Health experts have stressed that getting two doses of Covid-19 vaccines is crucial in the fight against the rising Delta variant.
There is growing concern about the rapid spread of the Delta variant, formerly known as the Indian variant, with British prime minister Boris Johnson on Monday announcing a four-week delay in lifting restrictions across the UK.
Dr Connor Bamford, a virologist at Queens University Belfast, said there is unease about the spread of Delta.
In Northern Ireland, the Public Health Agency has identified 111 probable and confirmed cases of the Delta variant up to June 9 across the region.
“It does appear to be different, and it does appear to be worse and by worse we mean that it seems to spread better,” he said.
As the number of cases starts to increase across the UK generally, modelling experts are looking at the potential impact on hospitals in two to three weeks.
“When we put those into models, it can lead to a large surge, a significant surge in the coming months,” he said.
Dr Bamford said while public health measures including waste-water surveillance, rapid testing and whole-genome sequencing are all working better than in 2020, vaccines are crucial.
“The vaccinations are our way out at the moment, it is a little bit of a race between vaccinating people with two doses before the virus catches up with us,” he said.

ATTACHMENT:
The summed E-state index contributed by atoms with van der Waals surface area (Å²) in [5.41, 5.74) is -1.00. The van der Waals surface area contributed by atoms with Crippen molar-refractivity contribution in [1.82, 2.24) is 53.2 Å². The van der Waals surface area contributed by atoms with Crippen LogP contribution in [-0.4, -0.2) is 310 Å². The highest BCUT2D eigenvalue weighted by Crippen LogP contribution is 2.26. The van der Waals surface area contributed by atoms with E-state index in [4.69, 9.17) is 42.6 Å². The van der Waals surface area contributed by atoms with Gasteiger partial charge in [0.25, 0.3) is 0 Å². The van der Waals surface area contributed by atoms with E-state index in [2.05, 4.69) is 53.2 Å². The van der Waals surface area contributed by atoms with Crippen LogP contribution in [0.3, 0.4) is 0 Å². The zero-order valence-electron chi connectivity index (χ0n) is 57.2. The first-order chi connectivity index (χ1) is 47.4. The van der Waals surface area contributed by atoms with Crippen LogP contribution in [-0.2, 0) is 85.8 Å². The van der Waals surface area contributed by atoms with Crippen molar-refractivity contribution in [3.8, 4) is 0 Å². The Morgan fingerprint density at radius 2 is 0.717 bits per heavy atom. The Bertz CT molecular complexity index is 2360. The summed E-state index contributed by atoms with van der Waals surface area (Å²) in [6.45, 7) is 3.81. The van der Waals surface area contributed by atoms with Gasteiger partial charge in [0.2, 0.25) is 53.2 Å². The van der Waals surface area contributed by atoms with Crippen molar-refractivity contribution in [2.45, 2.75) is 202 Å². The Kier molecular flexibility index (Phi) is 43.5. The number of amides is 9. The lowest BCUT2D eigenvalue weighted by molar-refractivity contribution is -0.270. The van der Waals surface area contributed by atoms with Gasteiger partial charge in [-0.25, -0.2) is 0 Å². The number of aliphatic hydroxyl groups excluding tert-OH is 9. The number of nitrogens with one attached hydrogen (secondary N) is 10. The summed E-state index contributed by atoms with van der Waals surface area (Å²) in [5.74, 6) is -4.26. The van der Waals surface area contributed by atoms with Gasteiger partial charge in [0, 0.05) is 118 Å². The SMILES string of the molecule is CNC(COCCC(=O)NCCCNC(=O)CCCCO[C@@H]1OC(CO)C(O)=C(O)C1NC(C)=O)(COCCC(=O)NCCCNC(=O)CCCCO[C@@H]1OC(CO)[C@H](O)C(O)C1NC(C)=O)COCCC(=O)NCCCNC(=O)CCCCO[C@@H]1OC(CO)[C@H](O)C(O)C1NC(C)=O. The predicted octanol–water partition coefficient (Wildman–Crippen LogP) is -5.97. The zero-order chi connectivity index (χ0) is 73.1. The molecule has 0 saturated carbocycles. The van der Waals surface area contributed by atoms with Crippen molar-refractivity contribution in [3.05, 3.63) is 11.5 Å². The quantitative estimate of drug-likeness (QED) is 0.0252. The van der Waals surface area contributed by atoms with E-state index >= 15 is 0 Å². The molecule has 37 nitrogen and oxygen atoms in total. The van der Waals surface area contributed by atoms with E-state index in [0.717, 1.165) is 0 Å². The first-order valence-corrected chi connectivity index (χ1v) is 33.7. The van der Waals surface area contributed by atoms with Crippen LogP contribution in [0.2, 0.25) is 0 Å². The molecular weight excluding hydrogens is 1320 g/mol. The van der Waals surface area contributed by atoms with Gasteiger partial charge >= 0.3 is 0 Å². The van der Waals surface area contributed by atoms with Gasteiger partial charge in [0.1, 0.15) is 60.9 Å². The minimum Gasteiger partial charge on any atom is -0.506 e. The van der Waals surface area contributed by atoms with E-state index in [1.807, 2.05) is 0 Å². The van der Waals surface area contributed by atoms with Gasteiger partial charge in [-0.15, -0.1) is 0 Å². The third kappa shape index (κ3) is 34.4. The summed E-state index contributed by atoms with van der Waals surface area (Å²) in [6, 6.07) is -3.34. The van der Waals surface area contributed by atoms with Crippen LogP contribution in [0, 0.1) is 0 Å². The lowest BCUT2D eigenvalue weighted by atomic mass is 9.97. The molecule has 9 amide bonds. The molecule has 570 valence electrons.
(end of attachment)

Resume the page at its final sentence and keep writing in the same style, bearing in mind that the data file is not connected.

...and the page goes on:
As the threat increases, the Northern Ireland Department of Health has “reduced the interval between doses from 10 weeks to six weeks” for new vaccine appointments scheduled from Monday onwards.
In the Republic, tracking of the Delta variant, and another variant first identified in India called Kappa, shows 262 confirmed cases, up from 218 a week ago.
Cliona O’ Farrelly, professor of comparative immunology at Trinity College Dublin, said people should "remain vigilant.”
She said as long as Covid-19 is spreading in any country, there is a chance of even more variants developing.
“Antibodies may be lower against Delta but hopefully cytotoxic T-cells provide protection,” she said.
“One way or the other, people should make sure they get both jabs.”
New data from Scotland shows Delta is now the dominant variant there.
Vaccines were found to reduce the risk of being admitted to hospital, but strong protective effects were not seen until at least 28 days after the first vaccine dose.
Dr Jim McMenamin, Covid-19 national incident director for Public Health Scotland, said: “These results provide early encouragement that two doses of either Pfizer or AstraZeneca vaccines significantly reduce the risk of infection against both the Alpha or new Delta variants.”
“Though no vaccine can be 100% protective, they provide the best protection against Covid-19 and it remains important to get both doses when offered.”